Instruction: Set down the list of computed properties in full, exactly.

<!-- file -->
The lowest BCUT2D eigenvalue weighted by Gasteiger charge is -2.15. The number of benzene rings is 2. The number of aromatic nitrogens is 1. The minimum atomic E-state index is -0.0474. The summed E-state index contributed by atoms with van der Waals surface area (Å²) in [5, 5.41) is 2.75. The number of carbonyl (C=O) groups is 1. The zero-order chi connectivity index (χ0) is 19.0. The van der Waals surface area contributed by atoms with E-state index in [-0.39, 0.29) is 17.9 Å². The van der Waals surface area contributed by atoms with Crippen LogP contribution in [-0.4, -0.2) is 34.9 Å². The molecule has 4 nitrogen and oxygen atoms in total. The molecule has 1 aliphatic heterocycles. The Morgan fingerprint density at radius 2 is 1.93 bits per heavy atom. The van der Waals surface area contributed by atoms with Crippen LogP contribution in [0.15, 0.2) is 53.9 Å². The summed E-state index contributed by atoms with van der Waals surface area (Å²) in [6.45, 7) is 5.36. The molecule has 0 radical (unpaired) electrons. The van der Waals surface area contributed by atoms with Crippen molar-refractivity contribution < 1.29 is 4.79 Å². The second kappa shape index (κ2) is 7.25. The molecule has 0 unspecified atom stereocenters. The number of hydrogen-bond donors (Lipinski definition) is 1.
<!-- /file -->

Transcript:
The lowest BCUT2D eigenvalue weighted by Gasteiger charge is -2.15. The number of benzene rings is 2. The number of aromatic nitrogens is 1. The minimum atomic E-state index is -0.0474. The summed E-state index contributed by atoms with van der Waals surface area (Å²) in [5, 5.41) is 2.75. The number of carbonyl (C=O) groups is 1. The zero-order chi connectivity index (χ0) is 19.0. The van der Waals surface area contributed by atoms with E-state index in [-0.39, 0.29) is 17.9 Å². The van der Waals surface area contributed by atoms with Crippen LogP contribution in [-0.4, -0.2) is 34.9 Å². The molecule has 4 nitrogen and oxygen atoms in total. The molecule has 1 aliphatic heterocycles. The Morgan fingerprint density at radius 2 is 1.93 bits per heavy atom. The van der Waals surface area contributed by atoms with Crippen LogP contribution in [0.15, 0.2) is 53.9 Å². The summed E-state index contributed by atoms with van der Waals surface area (Å²) in [6.45, 7) is 5.36. The molecule has 0 radical (unpaired) electrons. The van der Waals surface area contributed by atoms with Crippen molar-refractivity contribution < 1.29 is 4.79 Å². The second kappa shape index (κ2) is 7.25. The molecule has 0 unspecified atom stereocenters. The number of hydrogen-bond donors (Lipinski definition) is 1.